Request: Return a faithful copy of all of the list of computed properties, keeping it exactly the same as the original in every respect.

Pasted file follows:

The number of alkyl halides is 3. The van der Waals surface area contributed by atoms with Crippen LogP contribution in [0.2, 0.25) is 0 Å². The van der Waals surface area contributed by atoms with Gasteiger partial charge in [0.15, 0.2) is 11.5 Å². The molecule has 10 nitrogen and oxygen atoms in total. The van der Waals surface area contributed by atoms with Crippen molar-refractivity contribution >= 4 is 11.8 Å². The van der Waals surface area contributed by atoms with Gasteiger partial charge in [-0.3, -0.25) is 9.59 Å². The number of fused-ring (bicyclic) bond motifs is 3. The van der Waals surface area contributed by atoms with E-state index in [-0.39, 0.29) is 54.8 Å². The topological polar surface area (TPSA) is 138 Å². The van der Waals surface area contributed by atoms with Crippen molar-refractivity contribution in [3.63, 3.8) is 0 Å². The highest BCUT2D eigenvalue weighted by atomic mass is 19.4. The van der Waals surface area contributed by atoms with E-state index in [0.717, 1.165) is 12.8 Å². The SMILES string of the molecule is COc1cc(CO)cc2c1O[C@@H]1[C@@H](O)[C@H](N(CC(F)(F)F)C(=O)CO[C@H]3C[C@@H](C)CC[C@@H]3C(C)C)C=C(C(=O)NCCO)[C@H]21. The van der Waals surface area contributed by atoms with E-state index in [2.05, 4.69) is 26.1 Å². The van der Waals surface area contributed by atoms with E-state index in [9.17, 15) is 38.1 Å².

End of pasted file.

The number of alkyl halides is 3. The van der Waals surface area contributed by atoms with Crippen LogP contribution in [0.2, 0.25) is 0 Å². The van der Waals surface area contributed by atoms with Gasteiger partial charge in [0.15, 0.2) is 11.5 Å². The molecule has 10 nitrogen and oxygen atoms in total. The van der Waals surface area contributed by atoms with Crippen molar-refractivity contribution >= 4 is 11.8 Å². The van der Waals surface area contributed by atoms with Gasteiger partial charge in [-0.3, -0.25) is 9.59 Å². The number of fused-ring (bicyclic) bond motifs is 3. The van der Waals surface area contributed by atoms with E-state index in [-0.39, 0.29) is 54.8 Å². The topological polar surface area (TPSA) is 138 Å². The van der Waals surface area contributed by atoms with Crippen molar-refractivity contribution in [3.63, 3.8) is 0 Å². The highest BCUT2D eigenvalue weighted by atomic mass is 19.4. The van der Waals surface area contributed by atoms with E-state index in [0.717, 1.165) is 12.8 Å². The SMILES string of the molecule is COc1cc(CO)cc2c1O[C@@H]1[C@@H](O)[C@H](N(CC(F)(F)F)C(=O)CO[C@H]3C[C@@H](C)CC[C@@H]3C(C)C)C=C(C(=O)NCCO)[C@H]21. The van der Waals surface area contributed by atoms with E-state index in [2.05, 4.69) is 26.1 Å². The van der Waals surface area contributed by atoms with E-state index in [9.17, 15) is 38.1 Å².